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Last Updated: Sunday, 16 December 2007, 15:14 GMT
Major accuses Labour of 'sleaze'
John Major
John Major wants Labour to apologise for its sleaze campaign

Former Prime Minister Sir John Major has accused Labour of presiding over "systemic sleaze" during its 10 years in government.

Sir John said the government had become "institutionally careless", citing as examples the Bernie Ecclestone affair and the David Abrahams funding row.

He said Tories had misbehaved when he was PM as individuals not members of government.

Labour accused Sir John of "backward-looking mud-slinging".

Whiter than white

Speaking on BBC One's Andrew Marr Show, Sir John also accused Labour of carrying out a "McCarthyite" campaign against his Conservative government.

Sir John said Tony Blair should apologise for what he had said about the Conservatives in the 1990s, and that he had behaved in an "unscrupulous" way.

People would laugh if the government now claimed to be "whiter than white, purer than pure," he said.

He acknowledged that "lots of people misbehaved" when he was prime minister, but said they did so as individuals rather than members of the government. It was not institutional sleaze, he said.


Sir John warned that the good economy that Labour inherited from the Conservatives "is now beginning to unravel".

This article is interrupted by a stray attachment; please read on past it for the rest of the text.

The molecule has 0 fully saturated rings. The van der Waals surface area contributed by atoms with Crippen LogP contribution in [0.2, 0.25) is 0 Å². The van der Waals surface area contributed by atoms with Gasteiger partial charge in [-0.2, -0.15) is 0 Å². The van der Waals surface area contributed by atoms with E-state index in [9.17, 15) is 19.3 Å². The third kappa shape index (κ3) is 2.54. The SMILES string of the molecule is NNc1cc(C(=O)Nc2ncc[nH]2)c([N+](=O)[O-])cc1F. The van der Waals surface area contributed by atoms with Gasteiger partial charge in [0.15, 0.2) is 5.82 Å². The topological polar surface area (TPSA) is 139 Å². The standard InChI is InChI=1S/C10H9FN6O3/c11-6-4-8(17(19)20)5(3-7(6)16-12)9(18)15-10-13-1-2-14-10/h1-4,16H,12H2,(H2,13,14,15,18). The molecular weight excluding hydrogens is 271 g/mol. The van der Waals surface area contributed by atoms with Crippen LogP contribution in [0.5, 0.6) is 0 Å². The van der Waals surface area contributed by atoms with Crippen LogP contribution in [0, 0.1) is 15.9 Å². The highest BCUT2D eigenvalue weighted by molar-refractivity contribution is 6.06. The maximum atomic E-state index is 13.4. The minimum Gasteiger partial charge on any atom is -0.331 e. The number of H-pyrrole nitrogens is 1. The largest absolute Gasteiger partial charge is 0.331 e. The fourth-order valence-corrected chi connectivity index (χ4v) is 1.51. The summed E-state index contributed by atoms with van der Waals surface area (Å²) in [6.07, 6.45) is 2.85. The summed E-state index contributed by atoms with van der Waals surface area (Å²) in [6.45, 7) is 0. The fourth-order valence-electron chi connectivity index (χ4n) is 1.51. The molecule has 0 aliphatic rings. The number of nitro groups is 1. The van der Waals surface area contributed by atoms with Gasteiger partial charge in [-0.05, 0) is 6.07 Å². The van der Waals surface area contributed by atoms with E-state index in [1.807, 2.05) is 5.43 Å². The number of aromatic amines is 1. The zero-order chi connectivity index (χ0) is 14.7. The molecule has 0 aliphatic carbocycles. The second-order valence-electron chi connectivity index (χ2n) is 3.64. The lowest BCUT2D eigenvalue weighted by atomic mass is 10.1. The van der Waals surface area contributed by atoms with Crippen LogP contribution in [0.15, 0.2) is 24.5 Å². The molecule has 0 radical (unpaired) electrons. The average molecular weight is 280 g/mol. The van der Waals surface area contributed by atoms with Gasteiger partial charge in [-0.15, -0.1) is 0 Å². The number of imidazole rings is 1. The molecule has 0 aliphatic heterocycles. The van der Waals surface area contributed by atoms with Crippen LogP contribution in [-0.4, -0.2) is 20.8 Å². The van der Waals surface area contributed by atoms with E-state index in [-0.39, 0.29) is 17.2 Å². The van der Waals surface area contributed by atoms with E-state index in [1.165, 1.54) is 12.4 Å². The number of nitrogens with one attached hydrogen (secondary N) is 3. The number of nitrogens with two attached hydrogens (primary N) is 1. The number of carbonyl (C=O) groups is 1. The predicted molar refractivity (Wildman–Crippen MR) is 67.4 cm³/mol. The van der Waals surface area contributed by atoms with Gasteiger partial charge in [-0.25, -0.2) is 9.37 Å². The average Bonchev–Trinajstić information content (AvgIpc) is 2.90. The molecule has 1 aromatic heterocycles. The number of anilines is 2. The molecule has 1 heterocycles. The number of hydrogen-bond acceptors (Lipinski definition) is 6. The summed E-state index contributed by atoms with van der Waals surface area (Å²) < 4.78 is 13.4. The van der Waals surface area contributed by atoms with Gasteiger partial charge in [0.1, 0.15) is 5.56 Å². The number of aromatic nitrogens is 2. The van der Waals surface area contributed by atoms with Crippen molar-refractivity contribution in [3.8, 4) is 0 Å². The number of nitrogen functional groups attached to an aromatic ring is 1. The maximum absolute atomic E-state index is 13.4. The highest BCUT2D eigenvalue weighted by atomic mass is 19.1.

He blamed government policies on pensions and too many taxes for a drop in competitiveness and productivity.

"The economy is running into serious difficulties," he said.

He added that Gordon Brown's decision to sell much of Britain's gold reserves in 1999 had lost the economy billions of pounds.

And he predicted that losses to the taxpayer incurred by the Treasury's attempts to bail out the ailing Northern Rock bank would exceed those created by Black Wednesday in 1992.

"I hope this will stop Gordon Brown talking about 10 successful years, " he said.

Labour MP Graham Allen said: "Sadly Sir John Major's attempt to rewrite history will only serve to remind us that, on his watch, there were countless Tory funding scandals in the 90s, including Neil Hamilton, Jonathan Aitken and Azil Nadir.

"During his tenure donations were not all declared and foreign donations were commonplace. It took a Labour government to end those scandals and introduce legislation to bring greater transparency to party funding."


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